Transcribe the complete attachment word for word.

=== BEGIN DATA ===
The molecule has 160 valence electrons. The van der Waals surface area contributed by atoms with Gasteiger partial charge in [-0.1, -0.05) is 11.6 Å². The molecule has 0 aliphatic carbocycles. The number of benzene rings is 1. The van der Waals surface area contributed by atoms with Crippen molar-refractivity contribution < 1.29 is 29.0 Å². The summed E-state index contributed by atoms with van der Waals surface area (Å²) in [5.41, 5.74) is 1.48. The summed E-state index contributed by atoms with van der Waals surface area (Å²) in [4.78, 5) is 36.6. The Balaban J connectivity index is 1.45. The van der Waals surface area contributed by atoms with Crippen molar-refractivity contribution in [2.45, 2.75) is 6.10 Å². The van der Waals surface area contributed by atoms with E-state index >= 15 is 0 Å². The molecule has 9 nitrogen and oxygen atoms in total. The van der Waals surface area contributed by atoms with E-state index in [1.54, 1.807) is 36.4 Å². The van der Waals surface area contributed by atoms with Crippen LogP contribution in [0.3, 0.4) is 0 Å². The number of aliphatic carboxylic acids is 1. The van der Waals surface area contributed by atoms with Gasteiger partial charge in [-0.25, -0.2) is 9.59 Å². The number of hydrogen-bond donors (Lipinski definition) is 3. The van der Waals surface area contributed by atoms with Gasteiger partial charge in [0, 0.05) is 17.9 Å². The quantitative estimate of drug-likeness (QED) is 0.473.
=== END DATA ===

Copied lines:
The molecule has 160 valence electrons. The van der Waals surface area contributed by atoms with Gasteiger partial charge in [-0.1, -0.05) is 11.6 Å². The molecule has 0 aliphatic carbocycles. The number of benzene rings is 1. The van der Waals surface area contributed by atoms with Crippen molar-refractivity contribution < 1.29 is 29.0 Å². The summed E-state index contributed by atoms with van der Waals surface area (Å²) in [5.41, 5.74) is 1.48. The summed E-state index contributed by atoms with van der Waals surface area (Å²) in [4.78, 5) is 36.6. The Balaban J connectivity index is 1.45. The van der Waals surface area contributed by atoms with Crippen molar-refractivity contribution in [2.45, 2.75) is 6.10 Å². The van der Waals surface area contributed by atoms with E-state index >= 15 is 0 Å². The molecule has 9 nitrogen and oxygen atoms in total. The van der Waals surface area contributed by atoms with E-state index in [1.54, 1.807) is 36.4 Å². The van der Waals surface area contributed by atoms with Crippen LogP contribution in [0.3, 0.4) is 0 Å². The number of aliphatic carboxylic acids is 1. The van der Waals surface area contributed by atoms with Gasteiger partial charge in [-0.25, -0.2) is 9.59 Å². The number of hydrogen-bond donors (Lipinski definition) is 3. The van der Waals surface area contributed by atoms with Gasteiger partial charge in [0, 0.05) is 17.9 Å². The quantitative estimate of drug-likeness (QED) is 0.473.